Brody Armstrong is not here to make understanding her easy. In fact, if there’s anything she can do to thwart it, she will. She is not a political creature, not the rebel seductress wielding a feminist ax, not Courtney Love the defiant doll, not even a Patti Smith–like jolie-laid triumphantly displaying a hairy armpit on her record cover — Armstrong likes the world to see how many shades of hair she can wear without denting her natural beauty; she cringes at a superdeveloped tricep that shows up in a picture of her playing guitar, and does not call herself a feminist. “Have I ever used that word?” she asks Bevilacqua. “I don’t think so. It’s not that it’s ugly. It’s just that I don’t throw that word around lightly.”

After a pause, she reconsiders: It’s not that she’s not a feminist. She’s even written a song, “Seneca Falls,” inspired by Ken Burns’ documentary on women’s suffrage: “Elizabeth Cady/Forever reminding me/I don’t steal the air I breathe.” It’s just that calling herself a feminist might somehow cordon herself off into the rarefied and curious world of Women Who Rock — those women for whom fronting a rock band is a political statement, one that factors into their place in the pantheon. It’s a fate she adamantly refuses. “People throw that [women in rock] thing in when they talk about me as though it’s some sort of novelty,” she complains. “But it’s not. This is not fucking new shit.”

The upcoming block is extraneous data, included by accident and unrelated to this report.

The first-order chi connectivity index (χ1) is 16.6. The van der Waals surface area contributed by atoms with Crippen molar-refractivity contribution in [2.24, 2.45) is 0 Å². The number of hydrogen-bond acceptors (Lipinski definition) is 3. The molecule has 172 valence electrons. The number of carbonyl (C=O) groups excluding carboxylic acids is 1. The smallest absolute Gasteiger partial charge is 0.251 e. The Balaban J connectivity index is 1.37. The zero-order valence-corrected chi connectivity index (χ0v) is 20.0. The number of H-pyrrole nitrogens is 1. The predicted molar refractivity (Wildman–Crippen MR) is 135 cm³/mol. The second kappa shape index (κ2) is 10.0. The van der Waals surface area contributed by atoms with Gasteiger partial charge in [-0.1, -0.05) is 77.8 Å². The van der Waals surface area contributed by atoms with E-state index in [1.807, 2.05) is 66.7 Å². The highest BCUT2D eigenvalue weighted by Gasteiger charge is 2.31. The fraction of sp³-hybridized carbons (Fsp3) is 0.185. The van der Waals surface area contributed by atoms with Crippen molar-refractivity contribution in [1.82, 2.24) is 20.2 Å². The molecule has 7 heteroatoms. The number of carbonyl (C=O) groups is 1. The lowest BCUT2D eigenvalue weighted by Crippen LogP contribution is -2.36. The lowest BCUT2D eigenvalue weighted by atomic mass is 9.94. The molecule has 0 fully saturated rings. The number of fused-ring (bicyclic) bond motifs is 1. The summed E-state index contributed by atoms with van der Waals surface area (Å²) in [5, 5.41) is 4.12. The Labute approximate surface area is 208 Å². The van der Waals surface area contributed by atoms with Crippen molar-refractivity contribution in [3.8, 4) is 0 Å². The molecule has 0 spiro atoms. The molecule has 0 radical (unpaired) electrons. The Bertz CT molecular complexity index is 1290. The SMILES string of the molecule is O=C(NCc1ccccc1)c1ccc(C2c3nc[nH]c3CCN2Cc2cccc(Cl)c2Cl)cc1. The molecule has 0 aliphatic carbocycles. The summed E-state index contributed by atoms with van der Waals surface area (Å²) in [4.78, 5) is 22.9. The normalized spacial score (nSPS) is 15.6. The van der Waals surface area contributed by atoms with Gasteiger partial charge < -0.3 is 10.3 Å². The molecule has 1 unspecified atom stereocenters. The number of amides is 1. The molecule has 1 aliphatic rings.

The Distillers started out in late 1998 with bassist Kim Fuelleman, drummer Mat Young and, a little later, Rose Casper on guitar giving ragged shape to Armstrong’s fast, messy anthems, songs like “The World Comes Tumblin’ Down” (“Start a riot, slash ya wrists red”) and a cover of Patti Smith’s “Ask the Angels,” songs that mostly read and sound like the exuberant rantings of a bunch of kids trying hard to play angry. The record was distinguished only by occasional bursts of melodic sense of humor and Armstrong’s voice, a deep, guttural howl with a staticky edge that didn’t seem to belong decisively to either sex; it sounded primitive and raw, and lent a pure emotion to songs that might otherwise have come off contrived.